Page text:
By Tuesday, he had eaten a little of the food, the vet had given me, but started to have sickness and diarrhoea… I am sure it was too rich for him. He was admitted that morning and 4 days later, he still had not eaten (although they said he was not sick). The vet said he had just been on a drip and there was very little nourishment in that. Otherwise, he had eaten a very small amount of food. I was shocked to see how painfully thin he was when I collected him, the vet said lots of rest and to start feeding him little and often. He looked so very sad and you could see almost every bone in his little body. I tried everything that week, thinking that once he had started to eat he would pick up and he would be back to himself... I asked everyone if they had any tips, I fed him by syringe liquidising his chicken and rice. I tried complan soups, waking and feeding him in the middle of the night, most of the time he just stared into space and the food would just fill his mouth, he made no effort to eat, he had given up I knew he had. Nevertheless, I still persevered stroking his throat to make him swallow, giving him his antibiotics. He really surprised me when he wandered out to the garden and laid in the sun, the following day I really thought we were going to get over this mountain. Between this, we went back to the vets for an ECG and blood test for Addison Disease. I could see the vets despair not knowing what the problem was... I really wanted him to have Addison, because I knew they could treat it. But he went back to the glazed look and not swallowing, I sat up with him all night because I was sure he was going to die.... and the following morning I rang the vets for the results... they were negative, and I was gutted because in my heart of hearts I knew that nothing could save him now.. I Wouldn’t let the vet say that all they could do was put him to sleep… someone suggested a drug called Periactin and I said to the vet do you think it would be ok to give it too him, he said they were not allowed to say yes it was for humans, not animals, but he phoned me back telling me Rue weighted 8 kilos when he was there and I could give him 1/2 AM and then 1/2 PM. I went straight out and brought them and within 3/4 of an hour, he had eaten a few hands full of chicken and rice. I was elated, but in the early hours of the morning I sat up with him again and it broke my heart to see him, not being able to lift himself up to get himself more comfortable. I gave him water, which just ran out of his mouth; I knew I had to phone the vet. I made the call and rushed up to the bedroom in tears, Col woke up wondering what the hell was going on... we both ended up with him lying in between us, both stroking him and crying... I could have taken him to the vets that night but I just wanted a little more time with him, but morning came too soon. He always travelled on my lap in the car and we drove as slowly as we could to the vets.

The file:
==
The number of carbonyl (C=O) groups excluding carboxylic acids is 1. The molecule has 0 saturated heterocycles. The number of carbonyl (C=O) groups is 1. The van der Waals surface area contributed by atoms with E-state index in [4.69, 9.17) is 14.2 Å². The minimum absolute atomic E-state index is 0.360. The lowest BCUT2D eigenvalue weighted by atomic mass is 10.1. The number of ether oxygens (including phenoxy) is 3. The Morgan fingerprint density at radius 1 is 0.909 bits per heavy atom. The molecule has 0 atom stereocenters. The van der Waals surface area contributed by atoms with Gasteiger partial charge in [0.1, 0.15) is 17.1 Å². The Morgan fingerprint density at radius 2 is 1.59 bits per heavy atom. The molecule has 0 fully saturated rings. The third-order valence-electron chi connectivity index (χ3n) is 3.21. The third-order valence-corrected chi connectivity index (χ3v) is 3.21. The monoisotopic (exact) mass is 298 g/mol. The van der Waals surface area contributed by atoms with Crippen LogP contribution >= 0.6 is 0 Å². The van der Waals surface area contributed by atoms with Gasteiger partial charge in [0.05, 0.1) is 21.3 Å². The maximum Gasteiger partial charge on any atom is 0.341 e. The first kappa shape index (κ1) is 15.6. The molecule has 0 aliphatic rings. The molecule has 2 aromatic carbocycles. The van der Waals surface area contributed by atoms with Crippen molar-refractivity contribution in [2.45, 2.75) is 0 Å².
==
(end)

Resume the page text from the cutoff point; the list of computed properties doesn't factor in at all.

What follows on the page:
When the vet switched those clippers on, I will never forget that look in his eyes as long as I live. I just said to him is that tickling your little leg rue. I have lived that moment over and over in my head, when the vet had the needle in his hand I wanted so much to say, No, but I knew I could not…

We took him home; I just sat with him stroking his face. I sat with him almost 4 hours. I did not want to let him go. We buried him wrapped in his blanket with his little dolly he loved to play with. All we ever wanted to do was, find out what was wrong with Rue, to try to make him well.

We took him everywhere with us, he looked like an advert for animal cruelty, he was always skinny, but he was happy when he was well. We had almost a year to the day where he was well, we couldn’t believe that he would begin his strange episodes again, I always worried they would return, if he had a day where he didn’t eat too much I would watch him like a hawk, but after all that time....

Everywhere I look, there are reminders of him, and his collar was in my handbag I found it before I went shopping this morning, his car blanket, still in the car. All the treats he liked in the cupboard. I neatly folded the T-shirt I wore to the vets and put it away in a draw, I will never wear it again. I still have three other whippets to love, but he was so different, always my baby boy I will never ever forget him...

So there is his story almost, I have missed out all the good times they are a distant memory now, but in time, I hope we will remember them too.


We Have A Secret
We have a secret, you and I
that no one else shall know,
for who but I can see you lie
each night in fire glow?
And who but I can reach my hand
before we go to bed
and feel the living warmth of you
and touch your silken head?
And only I walk woodland paths
and see ahead of me,
your small form racing with the wind
so young again, and free.
And only I can see you swim
in every brook I pass
and when I call, no one but I
can see the bending grass.